By scoring in Wales’ 3-0 win over Slovakia, Gareth Bale became only the seventh player to score in every group stage game at a European Championship finals.
Group stages have not always been a feature of the competition however, with it changing format several times during its 56-year history.
Summary of European Championship Format
Staged every four years since 1960, and formerly called the European Cup of Nations until 1968 when it changed name, the European Championships is one of the most prestigious tournaments in world football.
The first five editions of the tournament, from 1960 to 1976, were contested between four teams and consisted of just four games in the form of semi finals, a third and fourth place play – off and a final.
Thereafter from 1980 to 1992, eight teams competed at the finals. To accommodate that, the organisers UEFA decided to create two groups of four teams, who played each other once. Subsequently the group winners advanced to the final, whist playing a third and fourth place play-off were the runners-up.
Following the increase in teams from four to eight in 1980, for EURO 1996 UEFA elected to once again expand the tournament so that there were 16 finalists competing. They were divided into four groups of four, with the first- and second-placed team in each group progressing to the quarter finals, with the third and fourth place play-off being omitted from the tournament schedule, as it continues to be.
The finals remained a 16 team tournament until this year, when for the first time 24 countries are competing at a European Championship. UEFA’s organising committee have facilitated that expansion by setting up six groups of four teams, with the winners, runners-up and four best third-placed teams advancing to the last 16 of the competition.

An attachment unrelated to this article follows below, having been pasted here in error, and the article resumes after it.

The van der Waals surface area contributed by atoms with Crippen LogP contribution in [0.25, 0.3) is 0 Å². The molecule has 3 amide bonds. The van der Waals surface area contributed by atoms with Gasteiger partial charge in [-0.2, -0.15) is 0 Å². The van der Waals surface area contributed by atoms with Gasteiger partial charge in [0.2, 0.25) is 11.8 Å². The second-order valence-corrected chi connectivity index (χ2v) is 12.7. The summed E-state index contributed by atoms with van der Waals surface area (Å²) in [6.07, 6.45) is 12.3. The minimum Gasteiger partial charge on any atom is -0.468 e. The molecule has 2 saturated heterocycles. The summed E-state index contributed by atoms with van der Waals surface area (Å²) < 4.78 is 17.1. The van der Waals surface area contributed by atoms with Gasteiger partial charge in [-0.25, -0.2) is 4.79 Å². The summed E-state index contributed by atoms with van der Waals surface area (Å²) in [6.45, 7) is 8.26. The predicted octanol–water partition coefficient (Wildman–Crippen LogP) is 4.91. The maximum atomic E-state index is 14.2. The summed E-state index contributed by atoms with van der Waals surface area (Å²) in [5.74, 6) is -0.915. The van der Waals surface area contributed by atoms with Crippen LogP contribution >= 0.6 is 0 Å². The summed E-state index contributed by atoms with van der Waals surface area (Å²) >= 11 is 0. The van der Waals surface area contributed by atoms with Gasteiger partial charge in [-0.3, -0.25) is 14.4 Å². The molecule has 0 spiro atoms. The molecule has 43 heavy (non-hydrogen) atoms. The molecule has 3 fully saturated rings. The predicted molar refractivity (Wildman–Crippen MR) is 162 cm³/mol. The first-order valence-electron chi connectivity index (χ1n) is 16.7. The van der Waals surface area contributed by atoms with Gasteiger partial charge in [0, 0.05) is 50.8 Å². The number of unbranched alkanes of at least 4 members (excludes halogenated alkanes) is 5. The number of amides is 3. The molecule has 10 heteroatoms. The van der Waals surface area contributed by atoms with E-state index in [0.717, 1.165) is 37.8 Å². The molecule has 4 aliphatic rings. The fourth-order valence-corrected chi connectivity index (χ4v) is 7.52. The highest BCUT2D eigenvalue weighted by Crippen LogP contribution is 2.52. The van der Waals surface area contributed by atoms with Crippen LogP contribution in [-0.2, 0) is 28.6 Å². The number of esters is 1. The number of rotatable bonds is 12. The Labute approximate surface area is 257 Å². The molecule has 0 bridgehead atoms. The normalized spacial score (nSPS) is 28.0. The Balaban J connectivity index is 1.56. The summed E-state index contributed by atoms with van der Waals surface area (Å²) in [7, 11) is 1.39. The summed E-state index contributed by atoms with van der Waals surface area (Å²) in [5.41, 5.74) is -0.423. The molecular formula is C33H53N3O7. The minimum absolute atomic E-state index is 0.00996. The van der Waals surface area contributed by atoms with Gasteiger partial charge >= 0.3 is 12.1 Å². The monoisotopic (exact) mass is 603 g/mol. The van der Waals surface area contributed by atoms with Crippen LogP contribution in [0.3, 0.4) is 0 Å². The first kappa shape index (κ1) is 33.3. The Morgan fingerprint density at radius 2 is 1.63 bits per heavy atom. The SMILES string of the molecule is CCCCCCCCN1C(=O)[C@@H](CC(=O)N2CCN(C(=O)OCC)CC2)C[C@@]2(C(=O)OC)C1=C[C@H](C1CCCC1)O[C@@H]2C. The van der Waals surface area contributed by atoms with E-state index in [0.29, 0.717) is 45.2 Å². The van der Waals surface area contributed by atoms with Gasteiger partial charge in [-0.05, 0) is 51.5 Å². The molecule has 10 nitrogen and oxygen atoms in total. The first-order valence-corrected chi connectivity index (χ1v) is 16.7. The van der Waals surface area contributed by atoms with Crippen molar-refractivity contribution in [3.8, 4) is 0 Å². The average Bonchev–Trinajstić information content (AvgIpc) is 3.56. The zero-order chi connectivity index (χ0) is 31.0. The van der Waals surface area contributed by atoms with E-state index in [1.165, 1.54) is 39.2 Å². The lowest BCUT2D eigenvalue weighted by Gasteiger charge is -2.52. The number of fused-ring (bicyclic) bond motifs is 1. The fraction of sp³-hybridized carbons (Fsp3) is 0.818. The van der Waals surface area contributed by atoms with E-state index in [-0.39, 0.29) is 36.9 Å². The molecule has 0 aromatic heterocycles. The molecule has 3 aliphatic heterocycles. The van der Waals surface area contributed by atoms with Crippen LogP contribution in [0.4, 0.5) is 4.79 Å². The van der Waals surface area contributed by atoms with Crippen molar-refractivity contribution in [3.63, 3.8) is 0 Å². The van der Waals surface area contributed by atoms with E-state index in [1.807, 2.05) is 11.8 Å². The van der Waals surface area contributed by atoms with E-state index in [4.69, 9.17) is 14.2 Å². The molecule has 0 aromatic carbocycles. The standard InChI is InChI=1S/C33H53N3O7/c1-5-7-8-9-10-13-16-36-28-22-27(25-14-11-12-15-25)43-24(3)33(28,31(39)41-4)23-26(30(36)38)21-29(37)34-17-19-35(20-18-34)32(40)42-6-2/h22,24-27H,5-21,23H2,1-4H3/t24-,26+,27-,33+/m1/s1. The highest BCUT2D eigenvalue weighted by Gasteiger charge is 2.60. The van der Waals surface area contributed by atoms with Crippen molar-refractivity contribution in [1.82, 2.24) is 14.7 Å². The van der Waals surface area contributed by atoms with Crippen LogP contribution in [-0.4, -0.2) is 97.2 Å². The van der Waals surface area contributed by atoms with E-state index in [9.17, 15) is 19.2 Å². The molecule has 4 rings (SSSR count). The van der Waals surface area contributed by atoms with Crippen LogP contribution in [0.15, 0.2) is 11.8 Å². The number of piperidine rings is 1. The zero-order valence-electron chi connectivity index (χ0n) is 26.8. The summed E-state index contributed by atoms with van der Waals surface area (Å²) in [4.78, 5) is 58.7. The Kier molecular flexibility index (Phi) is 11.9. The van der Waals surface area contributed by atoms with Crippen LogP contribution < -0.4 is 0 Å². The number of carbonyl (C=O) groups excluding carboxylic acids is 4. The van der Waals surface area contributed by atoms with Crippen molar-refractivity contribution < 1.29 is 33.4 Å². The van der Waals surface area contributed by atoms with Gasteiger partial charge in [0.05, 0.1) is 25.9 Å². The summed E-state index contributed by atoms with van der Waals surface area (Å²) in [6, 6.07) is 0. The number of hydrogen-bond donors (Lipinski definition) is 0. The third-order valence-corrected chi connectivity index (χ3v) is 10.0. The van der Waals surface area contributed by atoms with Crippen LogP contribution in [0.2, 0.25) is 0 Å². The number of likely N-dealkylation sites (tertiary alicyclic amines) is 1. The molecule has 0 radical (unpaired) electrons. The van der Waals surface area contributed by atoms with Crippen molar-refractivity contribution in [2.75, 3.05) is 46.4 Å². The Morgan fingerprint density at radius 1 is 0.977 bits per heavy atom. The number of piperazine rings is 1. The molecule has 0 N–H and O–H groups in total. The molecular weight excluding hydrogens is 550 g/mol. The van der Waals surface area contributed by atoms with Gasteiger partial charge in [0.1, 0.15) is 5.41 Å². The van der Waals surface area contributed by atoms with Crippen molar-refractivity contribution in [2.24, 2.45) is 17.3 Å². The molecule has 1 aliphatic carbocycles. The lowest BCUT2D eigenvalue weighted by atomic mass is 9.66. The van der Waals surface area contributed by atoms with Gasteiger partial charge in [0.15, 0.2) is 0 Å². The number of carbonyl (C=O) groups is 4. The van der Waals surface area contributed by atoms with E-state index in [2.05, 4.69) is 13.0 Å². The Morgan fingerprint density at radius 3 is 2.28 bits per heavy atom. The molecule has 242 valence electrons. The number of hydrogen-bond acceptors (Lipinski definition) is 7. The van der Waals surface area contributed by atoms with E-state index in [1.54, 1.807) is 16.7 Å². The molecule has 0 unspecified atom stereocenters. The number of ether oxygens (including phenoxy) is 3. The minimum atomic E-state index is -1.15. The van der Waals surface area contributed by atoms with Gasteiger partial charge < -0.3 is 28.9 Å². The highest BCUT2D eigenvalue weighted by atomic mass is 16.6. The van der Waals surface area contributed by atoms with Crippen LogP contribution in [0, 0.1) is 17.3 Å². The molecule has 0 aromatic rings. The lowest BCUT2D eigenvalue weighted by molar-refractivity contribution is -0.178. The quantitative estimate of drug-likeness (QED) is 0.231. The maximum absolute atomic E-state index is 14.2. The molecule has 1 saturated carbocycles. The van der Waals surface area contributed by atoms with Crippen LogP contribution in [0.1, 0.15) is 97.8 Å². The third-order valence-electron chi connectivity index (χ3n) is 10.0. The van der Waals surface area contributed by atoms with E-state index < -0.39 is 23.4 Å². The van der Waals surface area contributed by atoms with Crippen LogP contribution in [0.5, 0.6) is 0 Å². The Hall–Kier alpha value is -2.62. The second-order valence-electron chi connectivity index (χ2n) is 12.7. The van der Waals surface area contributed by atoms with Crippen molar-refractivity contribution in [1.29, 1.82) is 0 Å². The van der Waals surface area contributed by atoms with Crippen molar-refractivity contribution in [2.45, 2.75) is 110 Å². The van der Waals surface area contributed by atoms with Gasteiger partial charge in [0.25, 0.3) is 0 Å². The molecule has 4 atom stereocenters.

Prolific group stage goal-scorers
Helping Wales to achieve that, as they finished top of Group B, was Bale who scored one goal in each of his team’s three group games against Slovakia, England and Russia. In doing so the 26-year-old Real Madrid star became just the seventh player to achieve the feat, with the group stage goal scoring exploits of his six predecessors summarised below.
Michel Platini (France) – 7 goals – France 1-0 Denmark; France 5 – 0 Belgium (3, 1 pen); France 3 – 2 Yugoslavia (3)
Alan Shearer (England) – 4 goals – England 1-1 Switzerland; England 2- 0 Scotland (pen); England 4 – 1 Holland (2)
Hristo Stoichkov (Bulgaria) – 3 goals – Spain 1 – 1 Bulgaria (pen); Bulgaria 1 – 0 Romania; France 3 – 1 Bulgaria
Savo Milosevic (Yugoslavia) – 4 goals – Yugoslavia 3 – 3 Slovenia (2); Norway 0 – 1 Yugoslavia; Yugoslavia 3 – 4 Spain
Milan Baros (Czech Republic) – 3 goals – Czech Republic 2 – 1 Latvia; Holland 2 – 3 Czech Republic; Germany 1 – 2 Czech Republic
Ruud Van Nistlerooy (Holland) – 4 goals – Germany 1 – 1 Holland; Holland 2 – 3 Czech Rep; Holland 3 – 0 Latvia (2, 1 pen)
Entry to goal-scoring club now closed until Euro 2020
Given that there are no other players at Euro 2016 capable of emerging from the group stages after having scored in each game, until Euro 2020 at the earliest, Gareth Bale is to be the last entrant into the elite goal scoring club and is the only member who is not a striker. As such, that speaks volumes for the brilliance of Wales’ talismanic no. 10.